"Our goal with respect to the energy sanctions, our goal is to increase pressure on the Iranian regime by reducing to zero its revenue from crude oil sales," Brian Hook told reporters.
The US administration is also working to minimize disruptions to the global oil market due to the counter-Iran sanctions, but it is confident there is enough spare oil production capacity in the market, Hook added.
"We are not looking to grant licenses or waivers because doing so would substantially reduce pressure on Iran, and this is a campaign of imposing pressure," Hook said. "We are prepared to work with countries that are reducing their imports on case by case basis, but as with our other sanctions we are not looking to grant waivers or licenses."
Oil prices raised this week after Washington stated it would offer no extensions or waivers to Iran's oil buyers when sanctions return in November.
In addition, the US president decided to reinstate sanctions on Iran, previously lifted under the agreement in exchange for Tehran maintaining a peaceful nuclear program. The unilateral move taken by the United States has been opposed by other signatories of the nuclear agreement.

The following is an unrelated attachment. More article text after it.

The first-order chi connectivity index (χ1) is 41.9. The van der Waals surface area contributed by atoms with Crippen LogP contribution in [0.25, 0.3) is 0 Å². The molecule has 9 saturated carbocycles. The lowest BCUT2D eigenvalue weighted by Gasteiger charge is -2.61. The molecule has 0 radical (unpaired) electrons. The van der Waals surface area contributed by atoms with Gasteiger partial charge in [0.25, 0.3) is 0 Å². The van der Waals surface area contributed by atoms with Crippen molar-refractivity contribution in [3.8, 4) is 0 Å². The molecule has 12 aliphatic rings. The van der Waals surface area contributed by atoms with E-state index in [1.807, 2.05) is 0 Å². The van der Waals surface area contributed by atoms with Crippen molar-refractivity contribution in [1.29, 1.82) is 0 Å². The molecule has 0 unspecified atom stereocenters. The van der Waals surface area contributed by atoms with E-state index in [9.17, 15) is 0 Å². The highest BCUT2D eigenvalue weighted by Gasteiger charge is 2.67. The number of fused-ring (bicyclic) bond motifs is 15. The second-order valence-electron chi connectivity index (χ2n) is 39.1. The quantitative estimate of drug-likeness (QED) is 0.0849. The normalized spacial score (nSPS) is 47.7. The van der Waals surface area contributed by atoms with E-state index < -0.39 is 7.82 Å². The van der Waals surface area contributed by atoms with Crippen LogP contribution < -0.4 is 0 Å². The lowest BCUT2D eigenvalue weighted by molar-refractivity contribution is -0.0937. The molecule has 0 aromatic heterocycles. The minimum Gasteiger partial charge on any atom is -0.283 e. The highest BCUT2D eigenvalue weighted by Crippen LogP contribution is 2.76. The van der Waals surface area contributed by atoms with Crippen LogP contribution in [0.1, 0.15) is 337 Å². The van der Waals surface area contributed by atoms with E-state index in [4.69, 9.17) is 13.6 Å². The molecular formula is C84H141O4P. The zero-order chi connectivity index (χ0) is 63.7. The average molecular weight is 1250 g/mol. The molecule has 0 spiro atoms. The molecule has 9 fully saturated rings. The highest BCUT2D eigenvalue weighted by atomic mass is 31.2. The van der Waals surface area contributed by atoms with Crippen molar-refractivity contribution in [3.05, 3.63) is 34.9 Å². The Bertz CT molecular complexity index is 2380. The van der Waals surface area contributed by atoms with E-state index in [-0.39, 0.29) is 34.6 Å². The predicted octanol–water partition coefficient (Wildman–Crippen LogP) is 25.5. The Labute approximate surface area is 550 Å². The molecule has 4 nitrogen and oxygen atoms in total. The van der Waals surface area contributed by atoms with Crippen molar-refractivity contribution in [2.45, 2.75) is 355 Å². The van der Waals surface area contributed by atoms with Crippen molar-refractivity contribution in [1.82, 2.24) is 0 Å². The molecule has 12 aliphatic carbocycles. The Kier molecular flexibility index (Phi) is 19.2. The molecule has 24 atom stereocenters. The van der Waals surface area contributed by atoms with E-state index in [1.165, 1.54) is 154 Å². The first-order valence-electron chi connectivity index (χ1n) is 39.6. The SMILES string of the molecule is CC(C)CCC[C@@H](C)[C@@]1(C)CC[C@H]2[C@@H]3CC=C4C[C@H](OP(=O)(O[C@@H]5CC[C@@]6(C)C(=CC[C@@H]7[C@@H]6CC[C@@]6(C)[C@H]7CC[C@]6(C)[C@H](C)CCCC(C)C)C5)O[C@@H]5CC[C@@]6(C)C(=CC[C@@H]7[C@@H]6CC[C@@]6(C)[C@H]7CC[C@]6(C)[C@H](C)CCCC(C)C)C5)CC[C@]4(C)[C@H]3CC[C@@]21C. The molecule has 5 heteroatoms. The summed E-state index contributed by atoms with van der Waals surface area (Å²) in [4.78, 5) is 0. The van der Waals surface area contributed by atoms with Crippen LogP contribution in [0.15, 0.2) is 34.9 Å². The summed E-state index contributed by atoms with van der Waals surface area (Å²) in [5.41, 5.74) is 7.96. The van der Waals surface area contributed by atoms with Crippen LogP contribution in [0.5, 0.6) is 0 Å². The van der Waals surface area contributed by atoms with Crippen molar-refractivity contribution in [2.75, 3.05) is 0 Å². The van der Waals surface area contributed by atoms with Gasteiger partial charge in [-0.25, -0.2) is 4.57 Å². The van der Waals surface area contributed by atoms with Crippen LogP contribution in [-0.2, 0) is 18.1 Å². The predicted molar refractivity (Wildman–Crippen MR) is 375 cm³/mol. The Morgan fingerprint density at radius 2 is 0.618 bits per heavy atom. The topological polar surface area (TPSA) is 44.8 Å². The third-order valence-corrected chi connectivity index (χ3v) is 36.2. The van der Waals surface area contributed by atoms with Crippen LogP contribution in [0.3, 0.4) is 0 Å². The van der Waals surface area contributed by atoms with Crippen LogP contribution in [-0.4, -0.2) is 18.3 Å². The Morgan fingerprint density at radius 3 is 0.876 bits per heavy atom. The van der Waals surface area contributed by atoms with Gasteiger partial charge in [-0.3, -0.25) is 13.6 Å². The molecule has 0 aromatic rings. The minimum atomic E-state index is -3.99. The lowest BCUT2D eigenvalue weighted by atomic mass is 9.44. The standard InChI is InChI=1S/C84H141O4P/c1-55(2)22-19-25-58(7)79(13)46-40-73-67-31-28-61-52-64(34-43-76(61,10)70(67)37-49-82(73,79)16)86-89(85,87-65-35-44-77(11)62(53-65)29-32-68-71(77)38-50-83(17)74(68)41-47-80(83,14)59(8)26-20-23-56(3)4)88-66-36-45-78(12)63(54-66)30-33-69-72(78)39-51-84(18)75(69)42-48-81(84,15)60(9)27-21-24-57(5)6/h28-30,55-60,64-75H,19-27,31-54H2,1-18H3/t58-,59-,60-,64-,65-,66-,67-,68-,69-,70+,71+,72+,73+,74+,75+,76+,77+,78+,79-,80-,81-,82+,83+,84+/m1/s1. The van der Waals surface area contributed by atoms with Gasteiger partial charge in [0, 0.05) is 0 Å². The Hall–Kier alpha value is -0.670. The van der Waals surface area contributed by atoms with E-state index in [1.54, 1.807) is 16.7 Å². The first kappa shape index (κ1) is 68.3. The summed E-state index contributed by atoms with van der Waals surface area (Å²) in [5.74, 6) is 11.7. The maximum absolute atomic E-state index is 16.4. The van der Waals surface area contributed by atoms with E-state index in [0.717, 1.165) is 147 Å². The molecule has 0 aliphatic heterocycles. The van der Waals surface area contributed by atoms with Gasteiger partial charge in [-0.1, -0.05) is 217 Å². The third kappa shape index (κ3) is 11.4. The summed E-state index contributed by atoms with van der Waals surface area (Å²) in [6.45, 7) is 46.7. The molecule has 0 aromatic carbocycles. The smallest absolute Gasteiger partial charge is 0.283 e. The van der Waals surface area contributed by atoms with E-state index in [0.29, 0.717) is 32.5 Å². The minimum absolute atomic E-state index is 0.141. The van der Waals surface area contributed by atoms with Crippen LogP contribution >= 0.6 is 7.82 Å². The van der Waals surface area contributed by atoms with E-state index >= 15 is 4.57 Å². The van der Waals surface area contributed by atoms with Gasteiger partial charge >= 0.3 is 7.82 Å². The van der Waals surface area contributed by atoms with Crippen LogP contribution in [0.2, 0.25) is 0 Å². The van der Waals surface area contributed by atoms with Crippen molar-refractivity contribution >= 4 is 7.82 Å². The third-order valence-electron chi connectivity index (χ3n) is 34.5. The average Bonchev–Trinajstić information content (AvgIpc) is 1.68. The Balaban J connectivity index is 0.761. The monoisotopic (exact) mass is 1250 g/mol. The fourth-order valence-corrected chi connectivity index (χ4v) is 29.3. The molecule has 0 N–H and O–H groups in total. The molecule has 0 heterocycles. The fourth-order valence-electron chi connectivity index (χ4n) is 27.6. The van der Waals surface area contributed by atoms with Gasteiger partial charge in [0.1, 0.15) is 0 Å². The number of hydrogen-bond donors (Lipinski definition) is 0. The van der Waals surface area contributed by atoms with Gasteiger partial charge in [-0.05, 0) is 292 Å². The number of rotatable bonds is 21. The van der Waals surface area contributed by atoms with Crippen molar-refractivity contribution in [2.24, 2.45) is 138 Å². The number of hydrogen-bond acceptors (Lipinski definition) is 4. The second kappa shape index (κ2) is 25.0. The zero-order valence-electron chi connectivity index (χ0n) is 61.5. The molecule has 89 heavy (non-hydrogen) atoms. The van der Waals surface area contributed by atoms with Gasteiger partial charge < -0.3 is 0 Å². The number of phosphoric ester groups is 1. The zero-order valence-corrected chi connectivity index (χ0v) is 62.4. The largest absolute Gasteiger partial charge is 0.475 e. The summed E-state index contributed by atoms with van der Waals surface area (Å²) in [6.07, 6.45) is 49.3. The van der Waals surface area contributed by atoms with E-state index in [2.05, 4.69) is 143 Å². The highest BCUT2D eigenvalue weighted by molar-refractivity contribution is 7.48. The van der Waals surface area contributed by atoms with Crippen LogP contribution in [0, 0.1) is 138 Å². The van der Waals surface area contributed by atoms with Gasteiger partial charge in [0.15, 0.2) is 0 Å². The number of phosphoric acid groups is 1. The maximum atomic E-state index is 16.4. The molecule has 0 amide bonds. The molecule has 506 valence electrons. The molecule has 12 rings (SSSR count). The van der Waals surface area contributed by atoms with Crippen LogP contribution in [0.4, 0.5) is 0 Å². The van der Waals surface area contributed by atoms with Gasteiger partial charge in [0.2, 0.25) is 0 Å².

Iranian President Hassan Rouhani earlier met with the officials of the legislative and the judicial branches of government to discuss measures aimed at adjusting for possible sanctions in order to "prevent their negative impact."
The first part of the sanctions will take effect on August 6, targeting Iran’s automotive sector, trade in gold, and other vital metals, Hook said. The remaining sanctions will snap back on November 4 against Iran’s energy sector, petroleum-based transactions, and transactions with Iran’s Central Bank, he added.
The Trump administration is not seeking regime change in Iran, only a change of Tehran’s behavior, Hook said. He added that Iran has been using money received through the JCPOA to fund destabilizing activities in the Middle East, including Syria.